2. Payments.

In many previous blogs, we’ve discussed the disadvantages of mobile physiotherapy payments.  Up to now, it's been difficult to process health insurance payments, because HICAPS payment terminals are not portable.  Thankfully this is changing, as discussed in my Medipass blog post.

3. Overheads.

An advantage of mobile clinics should be low overheads.  For example, if you were to go on holidays, your costs would be quite low.  However, be aware that per patient costs during mobile operation can still be quite high. Eventually, you should evolve from being a sole mobile operator to having staff so that you can earn passive income, i.e. income that doesn't rely on you.  I had more difficulty achieving this as a mobile clinic than with my traditional clinics.  Let's illustrate with the following scenario.  Assume that for each consultation, you need to drive 30 minutes each way, i.e. one hour of travel per patient consultation.  Further assume that you charge $110 per consultation, and pay a mobile physiotherapist $50 per hour.  A standard consultation is 30 minutes, with a 10 minute setup time. After factoring in petrol costs, a mobile owner barely makes any money at all.  As mentioned earlier, economy of scale is very important.  Look to reduce travel time to 15-20 minutes and charge a premium for your service.  Otherwise profits are going to remain small...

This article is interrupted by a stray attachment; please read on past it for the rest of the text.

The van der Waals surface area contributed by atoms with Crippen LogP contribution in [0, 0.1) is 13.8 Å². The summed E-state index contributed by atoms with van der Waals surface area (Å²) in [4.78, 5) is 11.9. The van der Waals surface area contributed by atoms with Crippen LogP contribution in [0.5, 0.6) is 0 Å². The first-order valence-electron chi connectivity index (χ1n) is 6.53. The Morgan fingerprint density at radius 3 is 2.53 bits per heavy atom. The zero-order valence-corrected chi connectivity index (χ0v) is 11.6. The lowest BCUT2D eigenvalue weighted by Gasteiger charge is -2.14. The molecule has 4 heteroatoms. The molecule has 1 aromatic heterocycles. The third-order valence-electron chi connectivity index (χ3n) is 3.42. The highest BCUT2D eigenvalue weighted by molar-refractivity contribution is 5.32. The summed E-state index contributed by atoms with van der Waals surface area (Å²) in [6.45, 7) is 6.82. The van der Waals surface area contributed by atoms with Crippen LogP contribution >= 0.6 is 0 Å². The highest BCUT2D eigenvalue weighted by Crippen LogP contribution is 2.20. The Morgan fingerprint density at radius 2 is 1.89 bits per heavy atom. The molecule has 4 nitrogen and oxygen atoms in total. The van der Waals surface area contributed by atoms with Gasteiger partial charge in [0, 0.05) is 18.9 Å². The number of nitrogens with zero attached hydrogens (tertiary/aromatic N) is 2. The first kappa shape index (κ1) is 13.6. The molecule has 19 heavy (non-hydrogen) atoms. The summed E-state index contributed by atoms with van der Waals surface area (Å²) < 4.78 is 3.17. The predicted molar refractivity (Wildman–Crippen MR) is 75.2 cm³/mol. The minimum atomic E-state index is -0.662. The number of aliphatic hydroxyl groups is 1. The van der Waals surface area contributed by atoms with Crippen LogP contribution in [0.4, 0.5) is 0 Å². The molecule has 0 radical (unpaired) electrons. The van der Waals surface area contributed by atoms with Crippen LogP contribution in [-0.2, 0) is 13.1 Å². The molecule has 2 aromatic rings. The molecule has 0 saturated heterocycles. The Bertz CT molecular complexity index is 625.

4. Marketing.

Aspiring mobile owners have to embrace marketing to grow their business.  The healthcare advertising space is very competitive, with so many clinics approaching potential patients in a service area; it's hard to get your message out. The internet remains a good option, but simply uploading a “mobile physio” web page and expecting it to automatically draw in patients might be wishful thinking.   You need a good understanding of digital marketing, and time to develop a relationship (connections) with referrers. There are no guaranteed solutions, some people do well with Google Adwords while others – myself included – prefer website SEO (search engine optimization).  In the end, your ability to provide quality care over the long term builds your reputation and encourages word of mouth referrals.

5. Call Answering and Appointment Scheduling.

Another common mistake among mobile clinic owners is underestimating the administrative workload.

Given that patients in need of physiotherapy cannot drive, we assume that they automatically prefer home visits and don't mind when their practitioner arrives, right?